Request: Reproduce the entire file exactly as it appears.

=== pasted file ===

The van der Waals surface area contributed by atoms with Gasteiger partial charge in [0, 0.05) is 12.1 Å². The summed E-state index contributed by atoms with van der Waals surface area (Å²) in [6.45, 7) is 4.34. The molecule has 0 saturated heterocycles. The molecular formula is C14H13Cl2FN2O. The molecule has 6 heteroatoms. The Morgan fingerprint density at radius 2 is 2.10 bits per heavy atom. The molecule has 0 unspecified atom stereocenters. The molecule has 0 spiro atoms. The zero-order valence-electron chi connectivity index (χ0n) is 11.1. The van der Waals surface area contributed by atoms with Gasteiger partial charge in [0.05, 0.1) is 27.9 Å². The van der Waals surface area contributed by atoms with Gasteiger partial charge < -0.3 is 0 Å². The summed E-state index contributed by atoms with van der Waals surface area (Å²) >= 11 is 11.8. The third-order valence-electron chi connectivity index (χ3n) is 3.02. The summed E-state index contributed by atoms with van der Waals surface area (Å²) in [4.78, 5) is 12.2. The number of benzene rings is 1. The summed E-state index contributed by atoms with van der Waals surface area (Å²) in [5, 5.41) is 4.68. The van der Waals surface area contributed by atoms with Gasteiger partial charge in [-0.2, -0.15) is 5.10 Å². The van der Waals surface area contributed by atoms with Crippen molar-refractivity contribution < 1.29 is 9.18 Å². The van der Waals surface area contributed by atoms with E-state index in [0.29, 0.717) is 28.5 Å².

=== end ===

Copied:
The van der Waals surface area contributed by atoms with Gasteiger partial charge in [0, 0.05) is 12.1 Å². The summed E-state index contributed by atoms with van der Waals surface area (Å²) in [6.45, 7) is 4.34. The molecule has 0 saturated heterocycles. The molecular formula is C14H13Cl2FN2O. The molecule has 6 heteroatoms. The Morgan fingerprint density at radius 2 is 2.10 bits per heavy atom. The molecule has 0 unspecified atom stereocenters. The molecule has 0 spiro atoms. The zero-order valence-electron chi connectivity index (χ0n) is 11.1. The van der Waals surface area contributed by atoms with Gasteiger partial charge in [0.05, 0.1) is 27.9 Å². The van der Waals surface area contributed by atoms with Gasteiger partial charge < -0.3 is 0 Å². The summed E-state index contributed by atoms with van der Waals surface area (Å²) >= 11 is 11.8. The third-order valence-electron chi connectivity index (χ3n) is 3.02. The summed E-state index contributed by atoms with van der Waals surface area (Å²) in [4.78, 5) is 12.2. The number of benzene rings is 1. The summed E-state index contributed by atoms with van der Waals surface area (Å²) in [5, 5.41) is 4.68. The van der Waals surface area contributed by atoms with Gasteiger partial charge in [-0.2, -0.15) is 5.10 Å². The van der Waals surface area contributed by atoms with Crippen molar-refractivity contribution < 1.29 is 9.18 Å². The van der Waals surface area contributed by atoms with E-state index in [0.29, 0.717) is 28.5 Å².